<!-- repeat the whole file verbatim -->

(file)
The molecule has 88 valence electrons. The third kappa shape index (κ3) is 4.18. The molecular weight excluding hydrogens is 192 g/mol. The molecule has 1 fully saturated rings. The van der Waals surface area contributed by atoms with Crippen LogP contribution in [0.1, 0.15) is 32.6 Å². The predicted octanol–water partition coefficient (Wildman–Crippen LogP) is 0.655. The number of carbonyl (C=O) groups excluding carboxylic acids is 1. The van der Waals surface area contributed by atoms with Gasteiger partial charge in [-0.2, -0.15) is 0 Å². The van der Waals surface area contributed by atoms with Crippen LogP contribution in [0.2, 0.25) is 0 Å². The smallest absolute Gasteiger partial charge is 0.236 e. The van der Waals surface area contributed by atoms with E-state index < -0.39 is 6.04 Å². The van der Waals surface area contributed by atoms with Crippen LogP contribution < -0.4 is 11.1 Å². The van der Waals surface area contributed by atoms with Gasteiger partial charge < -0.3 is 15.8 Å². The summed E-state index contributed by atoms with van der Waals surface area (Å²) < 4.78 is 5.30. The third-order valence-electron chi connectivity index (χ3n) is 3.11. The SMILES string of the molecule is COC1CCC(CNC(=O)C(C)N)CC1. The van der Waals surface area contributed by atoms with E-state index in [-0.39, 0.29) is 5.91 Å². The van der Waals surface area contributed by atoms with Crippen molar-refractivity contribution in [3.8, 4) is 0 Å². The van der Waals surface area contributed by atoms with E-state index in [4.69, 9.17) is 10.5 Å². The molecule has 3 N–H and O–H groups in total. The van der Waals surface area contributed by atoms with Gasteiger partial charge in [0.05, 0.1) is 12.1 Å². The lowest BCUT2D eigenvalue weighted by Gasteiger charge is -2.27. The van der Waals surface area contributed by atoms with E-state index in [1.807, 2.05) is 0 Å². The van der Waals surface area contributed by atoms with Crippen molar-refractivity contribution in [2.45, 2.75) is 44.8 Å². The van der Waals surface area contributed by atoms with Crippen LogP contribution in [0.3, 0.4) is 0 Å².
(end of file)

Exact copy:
The molecule has 88 valence electrons. The third kappa shape index (κ3) is 4.18. The molecular weight excluding hydrogens is 192 g/mol. The molecule has 1 fully saturated rings. The van der Waals surface area contributed by atoms with Crippen LogP contribution in [0.1, 0.15) is 32.6 Å². The predicted octanol–water partition coefficient (Wildman–Crippen LogP) is 0.655. The number of carbonyl (C=O) groups excluding carboxylic acids is 1. The van der Waals surface area contributed by atoms with Gasteiger partial charge in [-0.2, -0.15) is 0 Å². The van der Waals surface area contributed by atoms with Crippen LogP contribution in [0.2, 0.25) is 0 Å². The smallest absolute Gasteiger partial charge is 0.236 e. The van der Waals surface area contributed by atoms with E-state index < -0.39 is 6.04 Å². The van der Waals surface area contributed by atoms with Crippen LogP contribution < -0.4 is 11.1 Å². The van der Waals surface area contributed by atoms with Gasteiger partial charge < -0.3 is 15.8 Å². The summed E-state index contributed by atoms with van der Waals surface area (Å²) < 4.78 is 5.30. The third-order valence-electron chi connectivity index (χ3n) is 3.11. The SMILES string of the molecule is COC1CCC(CNC(=O)C(C)N)CC1. The van der Waals surface area contributed by atoms with E-state index in [-0.39, 0.29) is 5.91 Å². The van der Waals surface area contributed by atoms with Crippen molar-refractivity contribution in [3.8, 4) is 0 Å². The van der Waals surface area contributed by atoms with E-state index in [4.69, 9.17) is 10.5 Å². The molecule has 3 N–H and O–H groups in total. The van der Waals surface area contributed by atoms with Gasteiger partial charge in [0.05, 0.1) is 12.1 Å². The lowest BCUT2D eigenvalue weighted by Gasteiger charge is -2.27. The van der Waals surface area contributed by atoms with E-state index in [1.807, 2.05) is 0 Å². The van der Waals surface area contributed by atoms with Crippen molar-refractivity contribution in [2.45, 2.75) is 44.8 Å². The van der Waals surface area contributed by atoms with Crippen LogP contribution in [0.3, 0.4) is 0 Å².